The thing is rather known: the Law courts of Bruxelles and the Palate of the Three Powers of Brüsel are rather identical, even if these two buildings have very different function. A door at least connects them one to the other, allowing a Passage in the two directions.
| Perhaps if
mysterious that it can appear, the thing is explained by the exceptional character of this
disproportionate building, "the vastest accumulation of stones of size which exists
in Europe", and by the personality of its architect, Joseph Poelart.
| One knows that Poelart was
freemason and that he profited throughout the construction from extremely high supports,
in spite of his odd nature and of the multiplication by five of an already colossal
budget. But according to the English historian James Wells, freemasonry constituted only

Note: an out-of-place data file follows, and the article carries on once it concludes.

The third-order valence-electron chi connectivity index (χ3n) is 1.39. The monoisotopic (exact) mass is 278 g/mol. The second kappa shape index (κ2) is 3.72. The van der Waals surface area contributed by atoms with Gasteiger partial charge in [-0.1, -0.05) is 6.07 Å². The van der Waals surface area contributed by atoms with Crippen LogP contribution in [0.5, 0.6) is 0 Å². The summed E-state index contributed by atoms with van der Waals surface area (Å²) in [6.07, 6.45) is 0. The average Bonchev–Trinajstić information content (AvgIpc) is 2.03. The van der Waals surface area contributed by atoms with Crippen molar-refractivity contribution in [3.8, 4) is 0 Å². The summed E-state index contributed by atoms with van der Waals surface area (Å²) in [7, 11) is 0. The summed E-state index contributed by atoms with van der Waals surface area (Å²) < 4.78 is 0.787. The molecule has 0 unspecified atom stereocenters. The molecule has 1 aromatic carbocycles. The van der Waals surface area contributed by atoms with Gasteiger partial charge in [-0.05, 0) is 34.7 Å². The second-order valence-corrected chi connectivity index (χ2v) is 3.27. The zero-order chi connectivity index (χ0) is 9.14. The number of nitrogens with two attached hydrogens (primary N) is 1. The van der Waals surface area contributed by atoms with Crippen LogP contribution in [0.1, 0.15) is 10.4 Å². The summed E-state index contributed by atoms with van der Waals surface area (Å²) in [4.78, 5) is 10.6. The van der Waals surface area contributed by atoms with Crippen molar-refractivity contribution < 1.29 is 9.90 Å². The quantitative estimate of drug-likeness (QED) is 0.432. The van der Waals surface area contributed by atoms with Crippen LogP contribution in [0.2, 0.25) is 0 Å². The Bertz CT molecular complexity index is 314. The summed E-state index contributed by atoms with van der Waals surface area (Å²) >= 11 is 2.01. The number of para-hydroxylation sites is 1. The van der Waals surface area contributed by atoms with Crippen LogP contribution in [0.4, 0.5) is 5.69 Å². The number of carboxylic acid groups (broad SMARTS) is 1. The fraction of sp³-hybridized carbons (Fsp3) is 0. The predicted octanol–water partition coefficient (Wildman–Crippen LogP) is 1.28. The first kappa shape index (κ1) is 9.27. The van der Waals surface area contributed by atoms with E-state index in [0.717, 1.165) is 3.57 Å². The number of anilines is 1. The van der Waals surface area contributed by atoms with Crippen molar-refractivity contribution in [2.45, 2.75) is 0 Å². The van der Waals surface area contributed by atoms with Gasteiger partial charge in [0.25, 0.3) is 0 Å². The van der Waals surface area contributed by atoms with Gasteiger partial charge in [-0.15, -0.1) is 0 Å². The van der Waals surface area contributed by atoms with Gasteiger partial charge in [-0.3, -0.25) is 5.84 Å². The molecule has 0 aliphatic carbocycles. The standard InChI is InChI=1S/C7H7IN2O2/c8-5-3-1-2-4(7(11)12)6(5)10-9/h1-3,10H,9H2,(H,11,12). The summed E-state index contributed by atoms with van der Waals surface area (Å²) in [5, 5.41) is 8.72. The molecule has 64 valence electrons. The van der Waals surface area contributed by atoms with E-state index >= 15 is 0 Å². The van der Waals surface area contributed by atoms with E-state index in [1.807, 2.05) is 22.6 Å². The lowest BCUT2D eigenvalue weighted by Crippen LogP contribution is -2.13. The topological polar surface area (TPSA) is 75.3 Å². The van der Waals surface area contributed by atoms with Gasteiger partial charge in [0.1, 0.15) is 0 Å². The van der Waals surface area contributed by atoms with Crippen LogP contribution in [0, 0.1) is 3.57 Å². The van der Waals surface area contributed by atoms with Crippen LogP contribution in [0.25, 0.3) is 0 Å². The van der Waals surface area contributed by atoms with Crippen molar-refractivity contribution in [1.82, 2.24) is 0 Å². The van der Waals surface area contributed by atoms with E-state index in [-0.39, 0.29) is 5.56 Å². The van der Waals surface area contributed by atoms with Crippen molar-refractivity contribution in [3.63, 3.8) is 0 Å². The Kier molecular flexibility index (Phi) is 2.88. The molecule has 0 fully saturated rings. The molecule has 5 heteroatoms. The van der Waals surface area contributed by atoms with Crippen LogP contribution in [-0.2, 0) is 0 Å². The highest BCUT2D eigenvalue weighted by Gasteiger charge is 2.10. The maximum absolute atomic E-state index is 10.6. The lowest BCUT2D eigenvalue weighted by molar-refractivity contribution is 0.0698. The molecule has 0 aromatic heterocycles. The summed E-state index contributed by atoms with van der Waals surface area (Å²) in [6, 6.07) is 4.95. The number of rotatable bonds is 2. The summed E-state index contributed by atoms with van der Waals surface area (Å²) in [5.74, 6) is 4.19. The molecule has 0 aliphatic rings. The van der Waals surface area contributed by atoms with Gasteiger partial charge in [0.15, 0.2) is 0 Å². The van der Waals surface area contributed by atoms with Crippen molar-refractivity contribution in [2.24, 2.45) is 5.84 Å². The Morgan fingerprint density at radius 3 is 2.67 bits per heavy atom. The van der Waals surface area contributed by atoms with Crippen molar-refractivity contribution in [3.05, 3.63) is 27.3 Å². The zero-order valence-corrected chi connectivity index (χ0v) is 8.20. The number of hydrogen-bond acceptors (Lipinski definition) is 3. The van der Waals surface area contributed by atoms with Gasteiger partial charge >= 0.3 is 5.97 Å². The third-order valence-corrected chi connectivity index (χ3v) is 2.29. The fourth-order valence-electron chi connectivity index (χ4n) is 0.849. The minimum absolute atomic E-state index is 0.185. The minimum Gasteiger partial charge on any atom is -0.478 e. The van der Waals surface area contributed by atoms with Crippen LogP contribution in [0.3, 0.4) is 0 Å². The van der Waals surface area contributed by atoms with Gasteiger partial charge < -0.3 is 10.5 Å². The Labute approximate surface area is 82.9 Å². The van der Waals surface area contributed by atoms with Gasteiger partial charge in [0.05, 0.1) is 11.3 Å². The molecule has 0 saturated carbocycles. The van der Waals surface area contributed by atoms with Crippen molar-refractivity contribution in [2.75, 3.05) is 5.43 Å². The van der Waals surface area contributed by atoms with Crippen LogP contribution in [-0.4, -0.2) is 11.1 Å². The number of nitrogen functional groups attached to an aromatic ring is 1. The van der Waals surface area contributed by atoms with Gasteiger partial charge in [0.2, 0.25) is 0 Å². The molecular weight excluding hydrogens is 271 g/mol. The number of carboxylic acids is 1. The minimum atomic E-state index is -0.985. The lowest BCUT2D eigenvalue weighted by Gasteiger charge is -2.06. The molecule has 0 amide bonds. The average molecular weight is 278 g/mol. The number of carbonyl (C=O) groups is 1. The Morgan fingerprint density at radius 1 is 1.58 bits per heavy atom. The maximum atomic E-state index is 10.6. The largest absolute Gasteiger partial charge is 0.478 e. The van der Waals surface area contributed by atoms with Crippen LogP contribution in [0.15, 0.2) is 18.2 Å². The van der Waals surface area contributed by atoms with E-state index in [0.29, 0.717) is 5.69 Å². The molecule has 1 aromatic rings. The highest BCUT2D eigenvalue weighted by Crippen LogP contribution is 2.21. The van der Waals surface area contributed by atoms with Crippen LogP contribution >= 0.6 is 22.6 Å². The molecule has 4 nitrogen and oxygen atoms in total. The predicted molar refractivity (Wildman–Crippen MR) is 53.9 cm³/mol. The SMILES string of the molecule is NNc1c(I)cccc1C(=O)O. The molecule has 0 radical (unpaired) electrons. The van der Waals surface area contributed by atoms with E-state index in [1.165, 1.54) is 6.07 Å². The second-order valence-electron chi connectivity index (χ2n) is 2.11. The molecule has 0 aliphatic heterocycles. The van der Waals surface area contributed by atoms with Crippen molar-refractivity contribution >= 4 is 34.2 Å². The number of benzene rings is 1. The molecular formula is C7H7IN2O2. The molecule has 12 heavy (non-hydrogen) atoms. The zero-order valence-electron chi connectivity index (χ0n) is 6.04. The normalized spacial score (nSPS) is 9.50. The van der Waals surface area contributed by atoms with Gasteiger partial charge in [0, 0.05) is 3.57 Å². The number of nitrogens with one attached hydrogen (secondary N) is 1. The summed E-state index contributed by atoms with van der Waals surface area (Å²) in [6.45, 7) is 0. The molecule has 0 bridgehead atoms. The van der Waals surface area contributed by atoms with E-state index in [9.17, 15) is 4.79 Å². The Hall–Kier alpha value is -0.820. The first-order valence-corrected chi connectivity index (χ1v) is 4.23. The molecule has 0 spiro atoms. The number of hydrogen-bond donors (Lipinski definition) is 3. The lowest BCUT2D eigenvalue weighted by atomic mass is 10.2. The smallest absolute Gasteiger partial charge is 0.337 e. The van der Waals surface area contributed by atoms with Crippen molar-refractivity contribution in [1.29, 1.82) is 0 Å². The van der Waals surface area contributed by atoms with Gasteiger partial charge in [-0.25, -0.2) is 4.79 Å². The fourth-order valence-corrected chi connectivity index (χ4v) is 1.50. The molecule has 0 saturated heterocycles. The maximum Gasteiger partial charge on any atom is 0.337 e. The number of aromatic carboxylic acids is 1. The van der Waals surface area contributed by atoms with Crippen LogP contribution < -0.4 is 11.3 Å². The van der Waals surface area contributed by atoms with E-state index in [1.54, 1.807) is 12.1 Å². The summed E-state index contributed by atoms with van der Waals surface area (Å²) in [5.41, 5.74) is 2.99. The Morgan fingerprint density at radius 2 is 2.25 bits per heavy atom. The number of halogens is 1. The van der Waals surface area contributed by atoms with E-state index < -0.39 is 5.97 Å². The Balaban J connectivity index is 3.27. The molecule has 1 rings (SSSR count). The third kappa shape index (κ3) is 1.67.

one simple cover. Poelart would have especially been one of the founder members of the
"sect B", a secret society of Bruxelles seeking by all the means to join the
parallel city of Brüsel. It is with this occult goal that construction would have mainly
served as the Palate.
The key of the Passage of the Palate could be in the report of the investigation made by James Wells in his book, Shadows in the nigth, a secret society in Belgium. A thing seems clear: we are us even the evidence of the existence of one Passage inside the Law courts. Alas, this access - that we borrowed by chance, one Sunday of 1980, and which allowed us to slip into the world of the Obscure Cities, then to return from there - appears irremediably lost today. The recent transformations of the basements of the Palate are perhaps the cause of this lost.